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Educational priorities and town budgets

Considerations regarding the budget for the school year 2019-2020 are underway. As is always the case, there are many suggestions about the opportunities for investment in education with the goal of improving outcomes for students. The Region One Budget for 2018-2019 was $15.8 million (this includes Housatonic Valley Regional High School, Pupil Services and the Central Office budgets), and will not be substantially different for 2019-2020 without input from all the constituencies impacted. That includes the public, teachers, administrators and the other six Region One District school boards, as well as input from our state and local elected officials.

There are many evolving considerations:  

• What should curriculum look like across all of the seven districts, and how do we bring about a shared set of expectations for educational content and level of competency for all students? Is the investment in curriculum mapping between districts beneficial and desirable?

• How do we improve the resilience of our students and work to encourage the development of emotional intelligence? Is an investment in specialized services centered on emotional intelligence seen as timely and impactful?

• What course offerings will have the greatest effect on the “Preparing each child for what comes next” mission? Is an investment in additional teaching staff the best use of resources?

• What role does athletics play, and what sports should be encouraged? Is the investment in a potential expansion of the athletic offerings, such as middle school athletics, a worthwhile investment?

• Consideration should be given to the opportunities that exist in the arts, and the level of support that would need to come from our community for the education and exposure of students as the resources (not simply dollars, but volunteers) become scarcer and scarcer. Does this investment pay returns that are not well recognized, but valuable nonetheless?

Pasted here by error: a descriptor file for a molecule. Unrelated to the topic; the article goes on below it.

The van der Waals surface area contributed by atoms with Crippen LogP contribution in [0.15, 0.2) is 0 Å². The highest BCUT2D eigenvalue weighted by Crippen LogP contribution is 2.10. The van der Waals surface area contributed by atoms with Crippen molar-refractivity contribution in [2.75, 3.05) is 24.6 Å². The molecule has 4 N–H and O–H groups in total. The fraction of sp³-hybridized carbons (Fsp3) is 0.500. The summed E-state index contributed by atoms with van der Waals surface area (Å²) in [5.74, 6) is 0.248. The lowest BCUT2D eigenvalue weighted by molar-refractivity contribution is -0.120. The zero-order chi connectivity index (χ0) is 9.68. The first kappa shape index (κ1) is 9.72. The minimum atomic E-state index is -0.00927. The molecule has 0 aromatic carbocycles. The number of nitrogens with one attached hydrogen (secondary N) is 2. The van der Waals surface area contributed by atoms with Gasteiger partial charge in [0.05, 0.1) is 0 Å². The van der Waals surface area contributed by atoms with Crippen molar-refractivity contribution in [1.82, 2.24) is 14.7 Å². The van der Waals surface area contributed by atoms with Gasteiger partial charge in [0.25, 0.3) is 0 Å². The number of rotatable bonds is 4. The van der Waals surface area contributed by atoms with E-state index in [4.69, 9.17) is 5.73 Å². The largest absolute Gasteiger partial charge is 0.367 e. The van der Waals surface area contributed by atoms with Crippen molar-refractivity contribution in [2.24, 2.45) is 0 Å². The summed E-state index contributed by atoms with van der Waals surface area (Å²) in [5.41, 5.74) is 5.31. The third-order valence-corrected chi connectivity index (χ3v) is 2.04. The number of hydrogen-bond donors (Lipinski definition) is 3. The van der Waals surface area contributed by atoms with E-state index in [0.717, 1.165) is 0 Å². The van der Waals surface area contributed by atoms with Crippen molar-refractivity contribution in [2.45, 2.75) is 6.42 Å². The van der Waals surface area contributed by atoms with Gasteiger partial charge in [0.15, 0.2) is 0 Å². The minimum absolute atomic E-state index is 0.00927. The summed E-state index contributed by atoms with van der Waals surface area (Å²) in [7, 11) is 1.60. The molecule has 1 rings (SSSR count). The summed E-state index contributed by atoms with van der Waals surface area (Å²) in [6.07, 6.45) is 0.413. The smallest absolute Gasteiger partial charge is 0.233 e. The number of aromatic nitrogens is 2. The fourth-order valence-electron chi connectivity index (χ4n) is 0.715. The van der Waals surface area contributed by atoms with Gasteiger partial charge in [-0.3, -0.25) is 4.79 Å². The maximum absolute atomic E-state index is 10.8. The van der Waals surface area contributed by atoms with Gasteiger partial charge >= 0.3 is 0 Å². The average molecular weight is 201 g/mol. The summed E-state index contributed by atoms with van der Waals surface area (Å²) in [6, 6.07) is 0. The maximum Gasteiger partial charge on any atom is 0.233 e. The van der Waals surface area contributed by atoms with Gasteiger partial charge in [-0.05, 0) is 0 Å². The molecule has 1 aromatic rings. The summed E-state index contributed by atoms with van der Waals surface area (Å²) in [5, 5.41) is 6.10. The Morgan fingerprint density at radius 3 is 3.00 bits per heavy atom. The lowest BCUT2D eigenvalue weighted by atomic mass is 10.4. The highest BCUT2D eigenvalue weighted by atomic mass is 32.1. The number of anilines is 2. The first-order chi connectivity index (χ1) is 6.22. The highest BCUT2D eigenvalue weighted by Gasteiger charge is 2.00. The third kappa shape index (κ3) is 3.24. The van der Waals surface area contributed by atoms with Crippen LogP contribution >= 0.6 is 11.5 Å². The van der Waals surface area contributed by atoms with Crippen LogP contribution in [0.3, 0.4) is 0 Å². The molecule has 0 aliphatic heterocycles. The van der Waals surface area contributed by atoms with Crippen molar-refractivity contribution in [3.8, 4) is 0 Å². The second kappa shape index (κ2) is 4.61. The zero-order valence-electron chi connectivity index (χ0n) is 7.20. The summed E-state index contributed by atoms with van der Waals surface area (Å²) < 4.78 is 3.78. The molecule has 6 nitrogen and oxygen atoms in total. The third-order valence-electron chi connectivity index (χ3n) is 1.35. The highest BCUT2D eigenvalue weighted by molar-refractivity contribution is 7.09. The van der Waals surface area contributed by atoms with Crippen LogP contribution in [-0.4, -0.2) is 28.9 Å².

• What resources must we deploy to address the incredibly rapidly changing landscape of Information Technology, and its role in building community and disseminating educational curricula? This investment is ongoing as the needs change so quickly.

• Security in our schools is always one of our highest priorities. Does there need to be an investment in facilities or other measures that reflect the times, particularly at HVRHS?

• Educational opportunity for adults in the community is an investment that can aid in growing the skills of people who live in the Region one area. Is this a priority?

• The HVRHS building will require upgrades to its heating controls system – a substantial investment. Is the community better served making those investments all at once, or piecemeal over 5 years at a greater total investment?

This is not an all-exhaustive list, but rather the basis for a discussion about our local education system, and what we want to see from our schools in the “Portrait of a Graduate.”

The communities’ willingness to participate in a conversation regarding priorities will build support for the direction ultimately taken by consensus. The investment decisions made today have long-term impacts, and affect us all one way or another. Education is 61 percent of the annual expenditures for the Town of Sharon, 63 percent for the Town of North Canaan, 61 percent for the Town of Kent, 62 percent for the Town of Cornwall, 58 percent for the Town of Salisbury and 61 percent for the Town of Canaan/Falls Village.

We all need to consider the expected outcomes, and how we achieve those ideals.   

 

Bob Whelan is the Sharon representative to the Region One School Board and current board chair, as well as a member of the Budget Subcommittee of the Region One Board. He also serves as executive director of Habitat for Humanity of Northwest Connecticut.